Arts & CultureCampus & City

Art & Design students put their work on display

Friday, Nov. 27 at 7 p.m.
Telus Centre

It’s a long-standing struggle for students in the Art & Design program at the University of Alberta to get their work exposed to the greater community. But the Visual Arts Students Association (VASA) is constantly working to help students get the exposure they deserve. This month that project is the 2015 Grad Show Auction: OUTBURST.

OUTBURST was chosen as a theme for this year’s auction as it’s featuring a class of emerging artists. The evening will give Art & Design students a chance to sell some of their work in a silent auction-based setting. The annual auction by VASA is a huge initiative of the art & design faculty, which serves two purposes for the students involved.

One part of the auction is to get their work recognized, and the other is to fund raise for the Art & Design Grad Shows at the end of this school year. The shows are pricey, as they are a chance for the Bachelor of Fine Arts and the Bachelor of Design students to really show off what they’ve been working on throughout the course of their degrees. From getting catalogs printed, to hiring caterers, it all culminates into a night where the students can put their work out for the arts community to see.

Students who participate in OUTBURST are looking at the best of both worlds, they want to show off their work, but are looking forward to the show in April.

“I want to get my work out there, and fund raise for the show at the end of the year,” says Jonathan Tieh, contributor to OUTBURST. “But having a piece out there to show is awesome.”

Agata Garbowska, president of VASA, knows that fund-raising for the show in April is important, but giving students a chance to experience being a working artist is important. Contributors can choose to donate 100 per cent of the profits from their pieces to the grad show in April, or choose to take half of the profits themselves.

“It’s a chance for us to raise a bit of money, but then the student can also get some profit, which is a really good thing,” Garbowska says.

Students shouldn’t be put off by the idea that auctions only sell pricey paintings. The VASA Auction has a variety of works for sale, in various price brackets, so someone on a student budget can still support their peers. There’s a lot of variation in what is available, from Christmas ornaments and prints to industrial design works like tables, so much is available for purchase.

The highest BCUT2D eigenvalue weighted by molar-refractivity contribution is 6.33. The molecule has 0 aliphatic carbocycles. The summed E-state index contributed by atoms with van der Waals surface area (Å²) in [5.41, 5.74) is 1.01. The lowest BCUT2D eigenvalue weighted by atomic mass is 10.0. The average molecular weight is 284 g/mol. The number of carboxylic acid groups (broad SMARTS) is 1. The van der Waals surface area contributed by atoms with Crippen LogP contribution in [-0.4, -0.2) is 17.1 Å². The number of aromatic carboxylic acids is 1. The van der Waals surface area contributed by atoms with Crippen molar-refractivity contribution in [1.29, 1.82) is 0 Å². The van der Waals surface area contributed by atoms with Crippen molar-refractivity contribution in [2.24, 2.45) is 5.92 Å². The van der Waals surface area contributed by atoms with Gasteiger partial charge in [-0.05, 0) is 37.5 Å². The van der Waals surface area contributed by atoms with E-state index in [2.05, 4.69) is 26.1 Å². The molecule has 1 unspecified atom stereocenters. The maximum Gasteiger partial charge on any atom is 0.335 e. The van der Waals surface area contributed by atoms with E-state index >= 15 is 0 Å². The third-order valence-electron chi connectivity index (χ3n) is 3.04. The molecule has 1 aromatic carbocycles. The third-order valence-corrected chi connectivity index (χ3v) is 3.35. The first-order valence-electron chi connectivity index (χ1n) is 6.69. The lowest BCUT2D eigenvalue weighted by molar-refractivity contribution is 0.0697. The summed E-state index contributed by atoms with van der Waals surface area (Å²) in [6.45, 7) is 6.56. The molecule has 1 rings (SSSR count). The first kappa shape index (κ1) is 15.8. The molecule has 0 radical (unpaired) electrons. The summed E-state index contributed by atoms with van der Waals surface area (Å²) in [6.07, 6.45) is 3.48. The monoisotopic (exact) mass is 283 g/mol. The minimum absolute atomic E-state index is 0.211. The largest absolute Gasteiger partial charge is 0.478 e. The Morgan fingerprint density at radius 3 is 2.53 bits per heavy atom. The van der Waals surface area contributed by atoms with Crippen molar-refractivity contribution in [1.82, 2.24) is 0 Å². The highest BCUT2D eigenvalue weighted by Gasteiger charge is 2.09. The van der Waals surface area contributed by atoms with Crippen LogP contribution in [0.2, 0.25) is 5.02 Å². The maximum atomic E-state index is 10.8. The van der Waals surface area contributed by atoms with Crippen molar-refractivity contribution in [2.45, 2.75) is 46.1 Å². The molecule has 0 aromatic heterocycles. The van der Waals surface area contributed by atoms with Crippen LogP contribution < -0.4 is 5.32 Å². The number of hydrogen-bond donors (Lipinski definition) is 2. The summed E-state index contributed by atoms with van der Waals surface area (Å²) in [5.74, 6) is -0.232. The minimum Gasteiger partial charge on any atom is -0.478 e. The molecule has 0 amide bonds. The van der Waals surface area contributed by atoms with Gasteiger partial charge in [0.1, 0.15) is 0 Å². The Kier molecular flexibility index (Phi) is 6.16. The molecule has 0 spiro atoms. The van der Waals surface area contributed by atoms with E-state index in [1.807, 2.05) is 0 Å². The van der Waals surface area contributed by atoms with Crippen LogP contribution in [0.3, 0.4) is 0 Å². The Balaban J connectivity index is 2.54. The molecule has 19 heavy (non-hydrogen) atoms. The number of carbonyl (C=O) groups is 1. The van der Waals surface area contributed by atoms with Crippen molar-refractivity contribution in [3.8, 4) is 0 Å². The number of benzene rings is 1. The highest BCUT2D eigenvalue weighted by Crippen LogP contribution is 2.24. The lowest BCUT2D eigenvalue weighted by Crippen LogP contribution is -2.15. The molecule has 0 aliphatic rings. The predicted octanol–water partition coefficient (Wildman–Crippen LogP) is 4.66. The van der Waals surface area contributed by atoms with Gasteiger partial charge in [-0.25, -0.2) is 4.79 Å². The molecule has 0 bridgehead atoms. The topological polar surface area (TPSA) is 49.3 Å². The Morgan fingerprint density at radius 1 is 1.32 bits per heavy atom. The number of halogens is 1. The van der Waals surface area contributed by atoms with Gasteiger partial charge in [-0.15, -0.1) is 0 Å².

“A lot of us are students or emerging artists, so the pieces are priced accordingly,” Garbowska says.

There are a few different ways to purchase pieces. Either attendants can bid silent-auction style, or there is a “buy it now” price for select pieces. It gives people a chance to outright buy something they fall in love with, provided that the silent auction bid has still not surpassed that amount.

Overall, the organizers stress how good of an experience the show is for emerging artists, as well as for those coordinating and volunteering at the event. In one day, they must install all the works, set up, and take down the event. It’s a hectic day, but Adaire Beatty, co-chair of the Design Committee and one of OUTBURST’s organizers, stresses how important it is to be involved in events like this when you’re a student.

“It’s really good experience in the art & design community,” Beatty says. “You learn so much, how to run a show, or being involved in something like this is essential if you want to be an artist.”

While the group putting on OUTBURST has a ton of work in store for them, they are looking forward to the evening.

“It’s a one-night event, we get the space for one day, install over 3oo artworks, it’s crazy,” Beatty says. “It’s a whirlwind event, the energy is really exciting. There’s so many people, so much art, it’s just a really fun event.”

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